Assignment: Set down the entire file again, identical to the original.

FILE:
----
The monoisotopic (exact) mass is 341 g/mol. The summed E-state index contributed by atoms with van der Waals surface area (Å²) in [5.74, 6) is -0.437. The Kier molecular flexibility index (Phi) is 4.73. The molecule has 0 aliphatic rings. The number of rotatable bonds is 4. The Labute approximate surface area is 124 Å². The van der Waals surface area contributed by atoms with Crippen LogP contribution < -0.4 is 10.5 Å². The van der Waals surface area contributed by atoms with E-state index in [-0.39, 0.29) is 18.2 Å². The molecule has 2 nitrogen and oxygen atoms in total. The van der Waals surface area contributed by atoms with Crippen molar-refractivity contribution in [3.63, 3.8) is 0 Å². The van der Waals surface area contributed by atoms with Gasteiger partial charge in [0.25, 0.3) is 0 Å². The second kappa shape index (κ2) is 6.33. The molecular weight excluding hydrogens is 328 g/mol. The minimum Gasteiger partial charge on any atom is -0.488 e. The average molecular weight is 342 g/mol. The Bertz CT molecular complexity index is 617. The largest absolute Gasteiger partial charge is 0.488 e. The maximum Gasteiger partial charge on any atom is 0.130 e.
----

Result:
The monoisotopic (exact) mass is 341 g/mol. The summed E-state index contributed by atoms with van der Waals surface area (Å²) in [5.74, 6) is -0.437. The Kier molecular flexibility index (Phi) is 4.73. The molecule has 0 aliphatic rings. The number of rotatable bonds is 4. The Labute approximate surface area is 124 Å². The van der Waals surface area contributed by atoms with Crippen LogP contribution < -0.4 is 10.5 Å². The van der Waals surface area contributed by atoms with E-state index in [-0.39, 0.29) is 18.2 Å². The molecule has 2 nitrogen and oxygen atoms in total. The van der Waals surface area contributed by atoms with Crippen molar-refractivity contribution in [3.63, 3.8) is 0 Å². The van der Waals surface area contributed by atoms with Gasteiger partial charge in [0.25, 0.3) is 0 Å². The second kappa shape index (κ2) is 6.33. The molecular weight excluding hydrogens is 328 g/mol. The minimum Gasteiger partial charge on any atom is -0.488 e. The average molecular weight is 342 g/mol. The Bertz CT molecular complexity index is 617. The largest absolute Gasteiger partial charge is 0.488 e. The maximum Gasteiger partial charge on any atom is 0.130 e.